Election 2000: Democrats' Night at the ApolloAired February 21, 2000 - 1:05 p.m. ET
THIS IS A RUSH TRANSCRIPT. THIS COPY MAY NOT BE IN ITS FINAL FORM AND MAY BE UPDATED.
NATALIE ALLEN, CNN ANCHOR: What a difference a weekend makes in the race for the U.S. presidency. George W. Bush is, once again , the unquestioned front-runner, and John McCain is, once again, playing catch-up. And if you haven't heard much from the Democrats lately, that's about to change, too. Bill Bradley and Al Gore have a debate tonight in Harlem, and CNN's Maria Hinojosa joins us now with a preview of that -- Maria.
MARIA HINOJOSA, CNN CORRESPONDENT: Well, Natalie, the debate is going to take place here at the Apollo Theater, which has been a historical landmark here in Harlem for over 70 years. And this is going to be the first presidential debate in recent memory that is going to deal with primarily urban issues, and really given towards a primarily African-American audience. So it's only fitting that this debate should take place here in Harlem.
Now, about an half and a half ago, Vice President Gore made his way through Harlem, made his way through 125th Street, shaking hands with store owners or vendors and possible voters, although he never did ask is any of these people were registered to vote or whether or not they were American citizens.
But the people I have spoken to have said that they will support Gore because of the fact he does have these ties in Harlem. He is tied to Charles Rangel, the senior congressman, and that that's one of the reasons why they will go out and vote for him.
Now, Harlem, interestingly enough, is a changing community. There are areas of urban blight, but this is also a community that is being infused with a tremendous amount of economic development, millions of dollars are being poured in because it's an economic development zone. What that also means is that, who the electorate is here in Harlem is also changing, you have African-Americans, but you also have Mexicans, Puerto Ricans, Dominicans, Asians, African immigrants, who are all now living in Harlem. And they will be determining what they want to hear from these candidates tonight.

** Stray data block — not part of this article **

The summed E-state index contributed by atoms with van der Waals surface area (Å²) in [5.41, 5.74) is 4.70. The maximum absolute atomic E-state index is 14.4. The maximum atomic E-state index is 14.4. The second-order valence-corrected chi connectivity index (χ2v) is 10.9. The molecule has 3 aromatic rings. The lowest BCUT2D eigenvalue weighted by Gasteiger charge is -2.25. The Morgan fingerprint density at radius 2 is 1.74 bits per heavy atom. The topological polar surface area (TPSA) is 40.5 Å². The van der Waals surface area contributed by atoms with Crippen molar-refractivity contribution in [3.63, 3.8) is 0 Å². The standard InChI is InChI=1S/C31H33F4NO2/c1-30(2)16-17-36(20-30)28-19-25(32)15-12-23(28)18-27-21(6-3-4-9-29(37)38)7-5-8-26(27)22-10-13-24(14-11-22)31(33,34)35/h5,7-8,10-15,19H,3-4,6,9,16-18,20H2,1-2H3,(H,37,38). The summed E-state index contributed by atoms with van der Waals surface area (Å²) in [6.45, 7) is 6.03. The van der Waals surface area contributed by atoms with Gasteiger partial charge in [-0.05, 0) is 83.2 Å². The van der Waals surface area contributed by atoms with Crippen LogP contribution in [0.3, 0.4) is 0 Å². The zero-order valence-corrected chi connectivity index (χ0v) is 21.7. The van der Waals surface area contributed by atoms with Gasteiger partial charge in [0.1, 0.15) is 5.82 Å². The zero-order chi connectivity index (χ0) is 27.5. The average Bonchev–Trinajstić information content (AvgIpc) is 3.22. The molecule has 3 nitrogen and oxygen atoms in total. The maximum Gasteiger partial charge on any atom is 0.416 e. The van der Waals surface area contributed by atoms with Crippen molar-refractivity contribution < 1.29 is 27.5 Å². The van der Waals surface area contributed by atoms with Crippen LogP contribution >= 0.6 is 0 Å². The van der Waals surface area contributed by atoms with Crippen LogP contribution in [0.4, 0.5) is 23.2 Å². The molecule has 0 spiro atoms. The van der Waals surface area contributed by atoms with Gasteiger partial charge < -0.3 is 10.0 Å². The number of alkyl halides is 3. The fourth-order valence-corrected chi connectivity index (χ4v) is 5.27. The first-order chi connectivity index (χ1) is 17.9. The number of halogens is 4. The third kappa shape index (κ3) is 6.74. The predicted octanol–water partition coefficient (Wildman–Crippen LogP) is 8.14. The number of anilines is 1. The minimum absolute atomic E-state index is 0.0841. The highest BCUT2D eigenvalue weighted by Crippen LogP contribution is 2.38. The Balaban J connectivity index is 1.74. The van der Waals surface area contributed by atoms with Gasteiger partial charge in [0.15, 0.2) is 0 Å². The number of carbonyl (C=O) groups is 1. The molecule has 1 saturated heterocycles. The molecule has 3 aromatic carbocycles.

Now, behind me, both the Gore and Bradley supporters have made their little camps in front of the Apollo Theater. Interestingly enough, they each have less than a handful of African-Americans in each of their chanting groups. So that's an interesting point.
One of the persons said, well, that just points to lack of -- to the tremendous amount of apathy there is amongst black voters. One woman who does live in Harlem said to me: I'm glad that at least the debate is happening here because it is going to help with the deghettoization of Harlem -- Natalie.
ALLEN: All right, Maria Hinojosa, thank you.
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